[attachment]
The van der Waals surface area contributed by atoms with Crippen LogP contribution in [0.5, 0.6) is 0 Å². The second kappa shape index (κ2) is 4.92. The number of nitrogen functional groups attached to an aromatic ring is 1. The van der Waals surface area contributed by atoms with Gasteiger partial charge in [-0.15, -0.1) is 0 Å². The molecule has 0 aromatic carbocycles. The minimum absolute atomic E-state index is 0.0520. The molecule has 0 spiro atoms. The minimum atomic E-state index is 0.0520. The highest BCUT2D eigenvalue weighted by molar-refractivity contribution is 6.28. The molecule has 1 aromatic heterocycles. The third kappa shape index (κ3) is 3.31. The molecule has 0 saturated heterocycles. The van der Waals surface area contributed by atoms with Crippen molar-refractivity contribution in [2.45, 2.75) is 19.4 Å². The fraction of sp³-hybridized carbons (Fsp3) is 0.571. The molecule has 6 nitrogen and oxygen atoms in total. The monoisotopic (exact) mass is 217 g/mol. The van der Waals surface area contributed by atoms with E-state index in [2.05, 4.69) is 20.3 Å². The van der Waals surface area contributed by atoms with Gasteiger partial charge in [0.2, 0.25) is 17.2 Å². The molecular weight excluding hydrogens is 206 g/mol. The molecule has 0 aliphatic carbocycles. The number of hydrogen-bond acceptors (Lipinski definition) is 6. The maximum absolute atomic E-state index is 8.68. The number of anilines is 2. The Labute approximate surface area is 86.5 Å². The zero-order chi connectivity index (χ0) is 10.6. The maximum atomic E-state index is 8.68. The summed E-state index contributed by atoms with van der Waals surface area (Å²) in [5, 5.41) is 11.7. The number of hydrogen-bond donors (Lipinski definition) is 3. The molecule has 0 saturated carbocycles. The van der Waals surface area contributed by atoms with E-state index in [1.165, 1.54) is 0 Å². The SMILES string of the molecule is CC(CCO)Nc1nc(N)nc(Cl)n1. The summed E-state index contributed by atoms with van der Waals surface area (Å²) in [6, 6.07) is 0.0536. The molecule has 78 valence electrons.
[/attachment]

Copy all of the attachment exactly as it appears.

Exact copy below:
The van der Waals surface area contributed by atoms with Crippen LogP contribution in [0.5, 0.6) is 0 Å². The second kappa shape index (κ2) is 4.92. The number of nitrogen functional groups attached to an aromatic ring is 1. The van der Waals surface area contributed by atoms with Gasteiger partial charge in [-0.15, -0.1) is 0 Å². The molecule has 0 aromatic carbocycles. The minimum absolute atomic E-state index is 0.0520. The molecule has 0 spiro atoms. The minimum atomic E-state index is 0.0520. The highest BCUT2D eigenvalue weighted by molar-refractivity contribution is 6.28. The molecule has 1 aromatic heterocycles. The third kappa shape index (κ3) is 3.31. The molecule has 0 saturated heterocycles. The van der Waals surface area contributed by atoms with Crippen molar-refractivity contribution in [2.45, 2.75) is 19.4 Å². The fraction of sp³-hybridized carbons (Fsp3) is 0.571. The molecule has 6 nitrogen and oxygen atoms in total. The monoisotopic (exact) mass is 217 g/mol. The van der Waals surface area contributed by atoms with E-state index in [2.05, 4.69) is 20.3 Å². The van der Waals surface area contributed by atoms with Gasteiger partial charge in [0.2, 0.25) is 17.2 Å². The molecular weight excluding hydrogens is 206 g/mol. The molecule has 0 aliphatic carbocycles. The number of hydrogen-bond acceptors (Lipinski definition) is 6. The maximum absolute atomic E-state index is 8.68. The number of anilines is 2. The Labute approximate surface area is 86.5 Å². The zero-order chi connectivity index (χ0) is 10.6. The maximum atomic E-state index is 8.68. The summed E-state index contributed by atoms with van der Waals surface area (Å²) in [5, 5.41) is 11.7. The number of hydrogen-bond donors (Lipinski definition) is 3. The molecule has 0 saturated carbocycles. The van der Waals surface area contributed by atoms with E-state index in [1.165, 1.54) is 0 Å². The SMILES string of the molecule is CC(CCO)Nc1nc(N)nc(Cl)n1. The summed E-state index contributed by atoms with van der Waals surface area (Å²) in [6, 6.07) is 0.0536. The molecule has 78 valence electrons.